people and I know that I've been approached so many times by organizations who said we'd like to have one of these in our community. And my foundation would help to define what it is that can happen as we see it. Where finals can be had where staff can be found and where the films can be seen. And I think that within the decade of filmmaking by young people. Will be considered a very natural or normal course of events for those young people who find it interesting. I mean nobody thinks is I think special about a youngster taking painting lessons or dancing lessons or acting lessons. So no one should think that it's so unusual for them to be making a movie. Well Roger I'm going to stop you there but I think that certainly what you have simply said in the end that we hope someday to make the making of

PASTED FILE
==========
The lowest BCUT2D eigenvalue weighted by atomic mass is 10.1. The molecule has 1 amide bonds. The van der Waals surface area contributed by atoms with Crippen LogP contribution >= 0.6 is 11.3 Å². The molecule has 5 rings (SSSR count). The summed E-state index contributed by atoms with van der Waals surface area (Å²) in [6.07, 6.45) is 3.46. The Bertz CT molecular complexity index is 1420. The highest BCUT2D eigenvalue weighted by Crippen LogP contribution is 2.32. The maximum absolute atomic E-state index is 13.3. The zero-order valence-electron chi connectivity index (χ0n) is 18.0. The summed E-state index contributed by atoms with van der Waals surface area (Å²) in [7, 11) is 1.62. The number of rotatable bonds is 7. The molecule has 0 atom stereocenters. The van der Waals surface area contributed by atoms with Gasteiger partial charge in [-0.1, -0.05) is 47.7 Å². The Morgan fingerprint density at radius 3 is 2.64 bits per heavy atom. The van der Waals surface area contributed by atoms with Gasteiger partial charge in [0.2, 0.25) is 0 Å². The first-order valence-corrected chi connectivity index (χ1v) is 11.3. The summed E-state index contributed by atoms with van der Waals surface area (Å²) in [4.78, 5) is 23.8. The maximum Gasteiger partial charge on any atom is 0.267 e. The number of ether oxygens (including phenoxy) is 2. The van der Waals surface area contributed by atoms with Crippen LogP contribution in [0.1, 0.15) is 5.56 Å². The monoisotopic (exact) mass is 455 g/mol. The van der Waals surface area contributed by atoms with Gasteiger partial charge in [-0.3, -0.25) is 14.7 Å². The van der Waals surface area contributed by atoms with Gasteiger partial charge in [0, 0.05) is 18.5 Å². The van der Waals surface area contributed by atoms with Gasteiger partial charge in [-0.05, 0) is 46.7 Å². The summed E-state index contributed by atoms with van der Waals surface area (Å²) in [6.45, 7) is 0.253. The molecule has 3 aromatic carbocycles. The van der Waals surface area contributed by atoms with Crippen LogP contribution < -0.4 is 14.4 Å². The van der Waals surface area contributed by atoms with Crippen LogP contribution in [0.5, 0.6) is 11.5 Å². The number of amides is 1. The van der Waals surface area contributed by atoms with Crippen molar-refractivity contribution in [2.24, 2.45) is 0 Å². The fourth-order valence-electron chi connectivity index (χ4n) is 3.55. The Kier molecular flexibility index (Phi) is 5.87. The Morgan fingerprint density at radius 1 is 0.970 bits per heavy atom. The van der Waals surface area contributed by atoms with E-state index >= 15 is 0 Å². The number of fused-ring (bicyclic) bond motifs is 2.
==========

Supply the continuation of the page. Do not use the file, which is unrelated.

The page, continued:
films by teenagers. A every day normal activity that will somehow bring to the teenager an avenue of finding his personal vision through the most significant certainly the most significant art form in the 20th century. Thank you Roger Larson. You've been listening to Richard Lewis and his guest Roger Lawson on teenagers speak through film. Mr. Lawson is the director of the University Settlement House film class the teacher and poet Richard Lewis is the author of focal lections of poetry for children. Most recently miracles a collection of poetry by children published by Simon and Schuster. And out of the earth I sing poetry of primitive peoples issued by W. W. Norton company. This is been directions in children's literature the fifth programme in a series of 12 with Richard Lewis and leading authorities in the field of children's literature. At this time next week